As you’ve probably heard through the media, there is a Royal Commission into the disability sector underway. This is good news. Here we have created some information for you to read so that you have a good understanding of why it’s important to the sector and what it means for Unisson.

Read through detailed information about the Royal Commission into Disability Public Hearings or find more information about the Issues Papers that have been released and their due dates for submissions.

The Disability Royal Commission is also providing free counselling and support to anyone who may be experiencing difficulties sharing their experiences. Visit the Royal Commission Counselling and Support resources to find out more information.

Latest News

September 21, 2020

Australia allowing human rights violations of people with disability: DRC Report

Australia’s interpretation of the UN’s Convention on the Rights of Persons with Disabilities (CRPD) was preventing reform and allowing human rights violations such as “arbitrary and indefinite detention” and “forced treatments and medical interventions” a new research paper has found.

Australia has not made adequate progress in achieving rights for people with disability since the onset of demands within its community 60 years ago, the paper by the University of NSW Social Policy Research Centre (SPRC) says.

Instead, a new focus should be pursued, recognising impairment as a “valued part of human diversity and human dignity” and accepting people with disability as “critical to all aspects of life”.

 “When Australia ratified the CRPD, it made interpretative declarations on articles 12 and 17 that set out how Australia interprets these articles. This does not reflect the current interpretation by the CRPD Committee,” the SPRC says in a paper for the Disability Royal Commission released on 21 September 2020.

Read the full media release on the Royal Commission Website.

September 18, 2020

Royal Commission hearing into use of psychotropic medications and behaviours of concern

This public hearing will examine use of psychotropic medication as a chemical restraint.  A chemical restraint occurs when medication is not used to treat a diagnosed mental disorder, a physical illness or a physical condition but used for the purpose of influencing a person’s behaviour.

The Royal Commission will hear the concerns of witnesses with lived-experience, health professionals and advocates, including:

  • the need to understand behaviour as a form of communication
  • over-reliance on chemical restraint as a first response to a person’s behaviours of concern
  • when psychotropic medications should be used to treat person’s health needs
  • the misuse or overdosing of psychotropic medication for the purposes of behavioural control
  • the side-effects of psychotropic medications
  • strategies such as positive behaviour support and better communication to support persons with a disability who may experience behaviours of concern.

Read the full media release on the Royal Commission Website.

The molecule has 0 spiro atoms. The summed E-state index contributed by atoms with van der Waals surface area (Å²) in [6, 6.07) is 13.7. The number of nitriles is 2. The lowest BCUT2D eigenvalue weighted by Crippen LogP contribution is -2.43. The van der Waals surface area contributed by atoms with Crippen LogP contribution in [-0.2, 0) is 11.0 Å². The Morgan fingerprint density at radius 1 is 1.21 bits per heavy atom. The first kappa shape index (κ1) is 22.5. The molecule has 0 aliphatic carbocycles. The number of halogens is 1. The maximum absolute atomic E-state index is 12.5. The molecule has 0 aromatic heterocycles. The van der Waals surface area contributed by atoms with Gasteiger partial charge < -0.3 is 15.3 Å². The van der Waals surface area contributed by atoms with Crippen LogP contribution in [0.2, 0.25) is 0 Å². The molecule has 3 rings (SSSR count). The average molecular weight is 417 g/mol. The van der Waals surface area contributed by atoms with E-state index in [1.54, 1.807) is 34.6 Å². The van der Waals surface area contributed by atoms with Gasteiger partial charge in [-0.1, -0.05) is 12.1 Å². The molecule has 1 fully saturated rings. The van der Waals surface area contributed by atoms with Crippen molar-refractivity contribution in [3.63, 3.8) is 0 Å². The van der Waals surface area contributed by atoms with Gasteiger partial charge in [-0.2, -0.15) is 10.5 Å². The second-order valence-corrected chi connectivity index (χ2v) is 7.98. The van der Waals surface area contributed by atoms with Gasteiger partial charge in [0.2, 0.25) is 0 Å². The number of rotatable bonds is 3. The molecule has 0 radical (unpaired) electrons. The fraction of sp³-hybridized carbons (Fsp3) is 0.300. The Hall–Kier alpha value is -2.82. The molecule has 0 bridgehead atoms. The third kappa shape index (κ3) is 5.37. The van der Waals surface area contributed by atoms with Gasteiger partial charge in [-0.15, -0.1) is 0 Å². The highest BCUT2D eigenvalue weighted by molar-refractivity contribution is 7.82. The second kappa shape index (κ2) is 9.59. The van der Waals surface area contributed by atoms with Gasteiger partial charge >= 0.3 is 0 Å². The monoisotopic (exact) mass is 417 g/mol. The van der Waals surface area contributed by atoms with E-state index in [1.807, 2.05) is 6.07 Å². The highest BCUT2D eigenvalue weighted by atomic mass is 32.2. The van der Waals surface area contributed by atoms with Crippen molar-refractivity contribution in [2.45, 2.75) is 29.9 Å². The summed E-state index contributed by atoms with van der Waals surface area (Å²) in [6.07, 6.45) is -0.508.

A Royal Commission is a major and formal public enquiry into a specific issue of public interest and of great importance. Royal Commissions operate from “Terms of Reference” which define the purpose and structure of the Royal Commission.

The most recent Royal Commissions have included:

- 2018-present: Royal Commission into Aged Care Quality and Safety

- 2017-2019: Royal Commission into Misconduct in the Banking, Superannuation and Financial Services Industry

- 2016-2017: Royal Commission into the Child Protection and Youth Detention Systems of the Government of the Northern Territory

- 2013-2017: Royal Commission into Institutional Responses to Child Sexual Abuse

View the list of all Royal Commissions in Australia.


The Royal Commission into the Disability Sector is officially called the "Royal Commission into Violence, Abuse, Neglect, and Exploitation of People with Disability". Details of the Royal Commission will be updated as the Royal Commission progresses. 

The core purpose of this enquiry is to ensure people with disability are not subjected to violence, abuse, neglect or exploitation. The terms of the Royal Commission are intentionally broad, including all types of disability, all settings and not including any time restrictions. Following their investigation, the Royal Commission is instructed to make recommendations for future improvements.

We believe that this Royal Commission will be an important way to drive positive change for people with disability, so we'll be supporting it with everything we've got.

Read through the below easy read documents to understand exactly what the Royal Commission into the Disability Sector is.

- The Australian Governments Department of Social Services - Do You Need Support?

- Council for Intellectual Disability - What is the Disability Royal Commission?


A Royal Commission shines a light on a sector and specifically the policies, processes, and practices of organisations within the sector.

The core purpose of this enquiry is to ensure people with disability are not subjected to violence, abuse, neglect, or exploitation. We support this enquiry wholeheartedly, knowing that it will bring about positive changes for people with disability in our country.

We will continue to update this page regularly with information from the Royal Commission. You can also sign up to the Royal Commission's Media Mailing List to receive direct updates.

We will be sending regular updates to our clients and their families. To ensure you are signed up to our newsletter please subscribe at the bottom of the page in the footer menu.

If you have any questions, you are welcome to contact our CEO, David Kneeshaw, directly by completing the below form.

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